Re: Network card recommendation
On Tue, 16 Aug 2005, Daniel L. Miller wrote:
> Thanx - that's a reasonable answer. At the moment then, it sounds like
> the 3Com 3c905 or Intel Pro/100 series should be my preferred sources
> for 10/100 cards - with SMC as a third place contender.
3COM 3C905C or newer. The 3C905B are so-so. Anything earlier than that is
NOT a good idea.
> I guess the performance question comes down to which driver(s) most acts
> as an "interface" between the system and the NIC (good), and which
> driver(s) actually process data (bad). If we can get that clearly
> answered, then we can identify which chipsets go with which driver, and
> which cards use which chipset.
You want in the hardware:
1. Interrupt moderation on the NIC
2. *BIG* Scatter-gatter DMA ring support by the NIC
3. Hardware checksum offload by the hardware
4. VLAN Tagging well supported in hardware (if one uses VLANs)
5. Jumbo frames support on gigabit nics
6. Enough bus bw. For gigabit, PCI-X or PCIe is probably a good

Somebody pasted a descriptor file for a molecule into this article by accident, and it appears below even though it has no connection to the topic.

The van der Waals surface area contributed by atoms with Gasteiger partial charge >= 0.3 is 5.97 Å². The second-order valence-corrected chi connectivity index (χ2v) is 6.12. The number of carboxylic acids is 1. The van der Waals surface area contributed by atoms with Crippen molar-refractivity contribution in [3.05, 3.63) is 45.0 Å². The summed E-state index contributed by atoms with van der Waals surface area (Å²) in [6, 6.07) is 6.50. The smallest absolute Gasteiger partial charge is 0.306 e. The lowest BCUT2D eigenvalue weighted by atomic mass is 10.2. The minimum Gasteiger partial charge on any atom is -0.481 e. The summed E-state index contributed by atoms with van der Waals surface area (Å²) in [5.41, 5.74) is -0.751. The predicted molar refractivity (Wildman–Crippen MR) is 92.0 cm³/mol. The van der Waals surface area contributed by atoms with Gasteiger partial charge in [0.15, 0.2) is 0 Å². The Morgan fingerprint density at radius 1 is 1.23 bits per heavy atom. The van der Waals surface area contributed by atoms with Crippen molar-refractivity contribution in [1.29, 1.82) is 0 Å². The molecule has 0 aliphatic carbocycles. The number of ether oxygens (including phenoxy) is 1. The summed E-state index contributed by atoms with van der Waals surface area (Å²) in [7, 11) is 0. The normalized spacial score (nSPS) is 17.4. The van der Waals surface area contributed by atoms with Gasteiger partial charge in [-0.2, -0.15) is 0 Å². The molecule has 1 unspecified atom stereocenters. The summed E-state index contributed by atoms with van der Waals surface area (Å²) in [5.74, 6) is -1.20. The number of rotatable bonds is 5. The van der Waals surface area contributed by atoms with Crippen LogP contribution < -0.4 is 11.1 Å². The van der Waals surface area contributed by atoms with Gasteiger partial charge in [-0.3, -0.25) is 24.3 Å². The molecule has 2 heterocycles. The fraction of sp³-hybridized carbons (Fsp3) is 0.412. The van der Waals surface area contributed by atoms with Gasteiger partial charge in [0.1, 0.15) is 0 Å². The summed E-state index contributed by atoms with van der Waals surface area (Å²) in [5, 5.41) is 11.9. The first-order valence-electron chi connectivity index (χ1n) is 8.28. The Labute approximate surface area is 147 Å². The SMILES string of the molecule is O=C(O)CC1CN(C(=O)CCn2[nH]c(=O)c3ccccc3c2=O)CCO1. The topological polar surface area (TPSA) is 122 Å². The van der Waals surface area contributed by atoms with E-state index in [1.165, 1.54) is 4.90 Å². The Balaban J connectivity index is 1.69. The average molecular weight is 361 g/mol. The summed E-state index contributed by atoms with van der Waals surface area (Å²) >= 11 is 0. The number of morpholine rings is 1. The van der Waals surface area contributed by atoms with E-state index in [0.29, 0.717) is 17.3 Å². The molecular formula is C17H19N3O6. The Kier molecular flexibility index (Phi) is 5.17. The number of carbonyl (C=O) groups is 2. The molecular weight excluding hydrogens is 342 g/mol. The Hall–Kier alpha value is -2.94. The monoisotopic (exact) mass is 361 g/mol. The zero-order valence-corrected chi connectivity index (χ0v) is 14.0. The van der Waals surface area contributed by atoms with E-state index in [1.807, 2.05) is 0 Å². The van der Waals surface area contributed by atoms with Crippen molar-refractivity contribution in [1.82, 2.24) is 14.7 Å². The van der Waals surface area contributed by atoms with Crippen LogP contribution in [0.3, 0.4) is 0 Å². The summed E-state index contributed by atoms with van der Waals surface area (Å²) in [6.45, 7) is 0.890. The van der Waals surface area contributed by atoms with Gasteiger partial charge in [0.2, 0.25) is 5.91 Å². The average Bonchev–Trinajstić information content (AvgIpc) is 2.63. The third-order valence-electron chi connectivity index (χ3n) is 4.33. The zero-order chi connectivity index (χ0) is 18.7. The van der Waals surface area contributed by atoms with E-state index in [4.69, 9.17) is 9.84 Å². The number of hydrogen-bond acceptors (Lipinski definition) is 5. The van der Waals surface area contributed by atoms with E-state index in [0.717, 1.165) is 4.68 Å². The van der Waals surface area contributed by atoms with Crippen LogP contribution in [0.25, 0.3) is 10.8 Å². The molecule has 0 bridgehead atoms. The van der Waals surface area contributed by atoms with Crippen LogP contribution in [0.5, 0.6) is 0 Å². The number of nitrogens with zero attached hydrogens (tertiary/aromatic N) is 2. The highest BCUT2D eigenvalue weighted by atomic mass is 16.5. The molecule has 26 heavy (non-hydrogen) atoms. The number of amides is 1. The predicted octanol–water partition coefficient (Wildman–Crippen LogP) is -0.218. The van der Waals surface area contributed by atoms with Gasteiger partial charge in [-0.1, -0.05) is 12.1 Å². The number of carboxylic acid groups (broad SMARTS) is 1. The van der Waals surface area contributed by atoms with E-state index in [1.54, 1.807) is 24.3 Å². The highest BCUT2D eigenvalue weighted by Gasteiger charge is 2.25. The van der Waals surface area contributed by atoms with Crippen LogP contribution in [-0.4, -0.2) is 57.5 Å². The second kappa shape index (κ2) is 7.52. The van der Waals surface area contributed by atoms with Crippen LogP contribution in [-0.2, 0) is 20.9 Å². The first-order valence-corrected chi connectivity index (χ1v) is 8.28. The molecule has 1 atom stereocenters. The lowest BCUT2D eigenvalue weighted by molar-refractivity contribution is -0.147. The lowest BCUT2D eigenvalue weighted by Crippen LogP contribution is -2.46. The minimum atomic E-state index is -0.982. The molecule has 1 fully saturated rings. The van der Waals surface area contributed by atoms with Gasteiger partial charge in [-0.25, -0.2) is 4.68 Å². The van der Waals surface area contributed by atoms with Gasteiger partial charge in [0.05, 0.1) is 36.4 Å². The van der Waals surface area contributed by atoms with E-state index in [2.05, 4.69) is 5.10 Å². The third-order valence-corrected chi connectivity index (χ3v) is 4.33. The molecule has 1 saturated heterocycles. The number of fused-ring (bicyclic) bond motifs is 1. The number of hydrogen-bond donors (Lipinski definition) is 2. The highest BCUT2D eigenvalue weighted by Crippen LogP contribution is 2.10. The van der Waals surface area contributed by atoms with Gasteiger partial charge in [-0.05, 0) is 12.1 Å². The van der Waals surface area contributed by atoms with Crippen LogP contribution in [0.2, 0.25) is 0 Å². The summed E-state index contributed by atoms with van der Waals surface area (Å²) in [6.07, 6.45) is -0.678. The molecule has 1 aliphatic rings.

idea, unless you only have one NIC per directly-connected PCI
and on the software side:
1. Well supported
2. In-tree drivers already converted to the new networking API
3. Linux kernel 18.104.22.168 or newer ;-)
New Intel 100mbit cards and 3COM 3C905CX are the ones to choose in the
Fast-Ethernet land, AFAIK.
Intel gigabit cards seem to have the best in-kernel driver right now, and
they are really, really good gigabit cards, so they're my primary choice.
Anything using the SK98xx chipset (e.g. 3COM 3C2000T gigabit cards, but
there are other reputable manufacturers using this chipset) also seem to
work very well, but I have limited experience with them.
If one needs crypto offload engines in the NIC, then things change. But I
don't know much about these, so I have no advice to give.
Stay well away from crap using Realtek chipsets. Even if the chipset were
worth something, the chances of finding a NIC from a reputable manufacturer
that will properly implement a NIC around that chipset are almost none.
"One disk to rule them all, One disk to find them. One disk to bring
them all and in the darkness grind them. In the Land of Redmond
where the shadows lie." -- The Silicon Valley Tarot